To the Kayans, Malay is ‘Halo‘ and Inuit ‘Punan‘ (Rousseau 1990). That’s interesting fact many rarely know – including Sarawakians. In Borneo, specifically in Kalimantan – all the once nomadic peoples who are not Kayan are called ‘Punan’. Doesn’t matter these peoples might have differences in languages, history – to them they are all Punans. Naive observers of Borneo ethnic complexities were at lost because of these. That’s partly explained why there are at least 20 heterogeneous communities in Kalimantan called “Punan”
Prof. Emeritus Jerome Rousseau
When I described my fieldwork among the Inuit, the Kayan stated unambiguously that the Inuit were Punan. I tried to point out that, while both Inuit and Punan were hunters and gatherers, they were otherwise very different genetically, historically, and linguistically, and that they occupied radically distinct environments; thus, I argued, while the Inuit are like the Punan in some ways, they are not Punan (Jerome Rousseau 1990:58)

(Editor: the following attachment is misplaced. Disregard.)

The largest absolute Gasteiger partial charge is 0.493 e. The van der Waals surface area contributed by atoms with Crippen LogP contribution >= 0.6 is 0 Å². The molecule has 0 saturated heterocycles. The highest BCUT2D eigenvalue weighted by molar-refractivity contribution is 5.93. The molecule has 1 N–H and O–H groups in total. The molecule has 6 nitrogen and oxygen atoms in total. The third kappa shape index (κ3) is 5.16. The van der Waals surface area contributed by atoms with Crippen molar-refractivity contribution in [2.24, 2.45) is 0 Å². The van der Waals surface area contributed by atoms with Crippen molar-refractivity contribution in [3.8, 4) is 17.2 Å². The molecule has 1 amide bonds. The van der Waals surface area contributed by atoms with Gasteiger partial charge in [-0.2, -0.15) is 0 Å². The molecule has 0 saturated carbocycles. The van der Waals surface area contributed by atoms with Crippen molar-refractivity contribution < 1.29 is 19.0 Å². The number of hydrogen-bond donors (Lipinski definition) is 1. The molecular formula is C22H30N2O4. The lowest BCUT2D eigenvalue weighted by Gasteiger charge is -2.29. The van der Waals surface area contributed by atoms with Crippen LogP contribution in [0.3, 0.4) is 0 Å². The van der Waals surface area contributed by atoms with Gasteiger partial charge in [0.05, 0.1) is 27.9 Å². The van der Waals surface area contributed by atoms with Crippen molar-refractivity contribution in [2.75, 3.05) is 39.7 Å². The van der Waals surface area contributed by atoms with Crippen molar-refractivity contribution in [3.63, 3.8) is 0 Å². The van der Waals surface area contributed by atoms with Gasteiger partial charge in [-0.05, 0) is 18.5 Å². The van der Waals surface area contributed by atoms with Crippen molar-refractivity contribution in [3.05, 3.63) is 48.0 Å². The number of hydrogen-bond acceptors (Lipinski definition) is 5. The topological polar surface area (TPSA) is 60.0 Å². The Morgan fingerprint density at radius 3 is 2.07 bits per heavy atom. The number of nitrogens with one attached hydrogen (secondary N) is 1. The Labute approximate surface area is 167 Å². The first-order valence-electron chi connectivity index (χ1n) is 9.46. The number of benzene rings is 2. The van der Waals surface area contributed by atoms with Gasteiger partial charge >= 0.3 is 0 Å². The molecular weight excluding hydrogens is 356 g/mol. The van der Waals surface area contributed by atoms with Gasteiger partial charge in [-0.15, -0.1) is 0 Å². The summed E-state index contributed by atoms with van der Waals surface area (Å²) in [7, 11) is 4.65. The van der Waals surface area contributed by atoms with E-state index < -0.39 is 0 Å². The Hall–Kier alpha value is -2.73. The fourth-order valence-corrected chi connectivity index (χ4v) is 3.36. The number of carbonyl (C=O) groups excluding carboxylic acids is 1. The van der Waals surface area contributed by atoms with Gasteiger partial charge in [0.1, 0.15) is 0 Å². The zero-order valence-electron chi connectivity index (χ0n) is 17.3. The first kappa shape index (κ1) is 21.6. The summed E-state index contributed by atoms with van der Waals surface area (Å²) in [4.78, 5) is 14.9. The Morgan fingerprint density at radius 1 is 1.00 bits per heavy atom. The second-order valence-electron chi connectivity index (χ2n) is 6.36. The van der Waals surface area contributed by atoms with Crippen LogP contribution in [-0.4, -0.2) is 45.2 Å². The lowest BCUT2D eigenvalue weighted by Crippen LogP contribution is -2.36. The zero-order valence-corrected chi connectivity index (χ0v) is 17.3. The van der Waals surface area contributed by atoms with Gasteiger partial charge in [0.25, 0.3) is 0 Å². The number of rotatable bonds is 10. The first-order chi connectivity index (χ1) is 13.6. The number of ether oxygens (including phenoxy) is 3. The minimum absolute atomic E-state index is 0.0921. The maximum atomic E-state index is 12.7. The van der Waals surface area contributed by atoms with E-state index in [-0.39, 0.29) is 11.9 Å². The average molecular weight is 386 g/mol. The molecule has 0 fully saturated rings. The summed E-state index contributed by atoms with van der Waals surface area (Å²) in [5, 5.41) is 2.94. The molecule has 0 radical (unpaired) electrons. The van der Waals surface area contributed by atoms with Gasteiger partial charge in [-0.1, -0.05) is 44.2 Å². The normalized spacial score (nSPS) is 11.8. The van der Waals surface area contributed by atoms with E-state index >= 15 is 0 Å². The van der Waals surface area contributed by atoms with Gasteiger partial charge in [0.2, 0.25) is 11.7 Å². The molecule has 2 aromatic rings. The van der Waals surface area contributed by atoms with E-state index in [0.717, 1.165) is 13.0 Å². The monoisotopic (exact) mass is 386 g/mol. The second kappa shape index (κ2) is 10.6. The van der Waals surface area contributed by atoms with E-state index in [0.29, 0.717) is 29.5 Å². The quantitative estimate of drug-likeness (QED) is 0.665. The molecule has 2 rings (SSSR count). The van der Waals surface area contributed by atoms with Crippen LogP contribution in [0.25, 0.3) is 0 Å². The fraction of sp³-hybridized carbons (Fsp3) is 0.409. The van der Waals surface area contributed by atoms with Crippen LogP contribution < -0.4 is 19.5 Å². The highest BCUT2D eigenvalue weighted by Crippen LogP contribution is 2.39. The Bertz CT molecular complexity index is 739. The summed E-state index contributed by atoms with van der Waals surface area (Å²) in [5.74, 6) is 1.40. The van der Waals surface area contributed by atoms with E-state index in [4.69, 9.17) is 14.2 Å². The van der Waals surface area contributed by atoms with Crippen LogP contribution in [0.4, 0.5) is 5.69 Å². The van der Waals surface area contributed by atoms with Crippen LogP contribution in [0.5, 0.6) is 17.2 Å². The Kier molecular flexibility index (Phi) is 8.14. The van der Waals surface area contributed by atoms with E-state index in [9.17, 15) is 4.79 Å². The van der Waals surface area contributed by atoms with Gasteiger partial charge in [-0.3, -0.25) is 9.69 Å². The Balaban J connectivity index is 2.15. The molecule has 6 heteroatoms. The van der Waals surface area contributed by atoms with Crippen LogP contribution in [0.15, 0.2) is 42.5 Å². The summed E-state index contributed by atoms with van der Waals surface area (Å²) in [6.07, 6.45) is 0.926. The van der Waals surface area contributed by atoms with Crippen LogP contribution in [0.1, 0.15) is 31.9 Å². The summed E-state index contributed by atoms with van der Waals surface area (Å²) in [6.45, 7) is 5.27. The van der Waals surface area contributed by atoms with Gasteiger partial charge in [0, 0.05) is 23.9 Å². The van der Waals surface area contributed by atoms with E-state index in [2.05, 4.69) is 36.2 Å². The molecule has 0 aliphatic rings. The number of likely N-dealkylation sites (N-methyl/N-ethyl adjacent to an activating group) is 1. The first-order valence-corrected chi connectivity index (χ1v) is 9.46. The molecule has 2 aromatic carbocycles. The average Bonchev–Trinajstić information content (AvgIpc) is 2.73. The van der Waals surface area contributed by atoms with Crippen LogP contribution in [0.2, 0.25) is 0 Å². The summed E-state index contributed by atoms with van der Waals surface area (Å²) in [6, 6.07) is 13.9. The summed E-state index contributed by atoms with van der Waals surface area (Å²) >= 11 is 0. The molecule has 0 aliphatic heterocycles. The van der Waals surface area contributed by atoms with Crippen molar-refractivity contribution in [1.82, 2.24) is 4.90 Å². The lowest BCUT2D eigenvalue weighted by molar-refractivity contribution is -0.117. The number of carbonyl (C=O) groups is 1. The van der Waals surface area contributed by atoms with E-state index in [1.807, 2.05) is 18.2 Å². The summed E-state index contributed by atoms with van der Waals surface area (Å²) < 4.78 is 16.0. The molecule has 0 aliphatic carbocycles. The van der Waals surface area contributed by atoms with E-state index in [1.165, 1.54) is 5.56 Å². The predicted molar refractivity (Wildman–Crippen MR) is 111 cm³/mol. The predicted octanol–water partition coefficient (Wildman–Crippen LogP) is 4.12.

The confusion between Punan (or Punan Ba people) with the Penan and other so called Punan in Borneo were complicated by Kayan’s usage of the term Punan.
Halo is not what the Malay call themselves and certainly many of the so called Punans in Kalimantan were not initially known as such – for example the Belusu, Lisum, Bukitan.
To the Kayans Punan literally mean nomadic people. They call all the former nomads such as Punan Aput, Punan Busang, Penan in Sarawak and at least 15 different groups of Punan in Kalimantan with the exonym ‘Punan’.
In central Borneo region Kayan is the lingua franca – and majority of the ethnics – Kenyah, Berawan, Kejaman, Lahanan speak the language except for the Punan (or Punan Ba) – as we live further away along the Rejang River downriver from the Kayan. Read more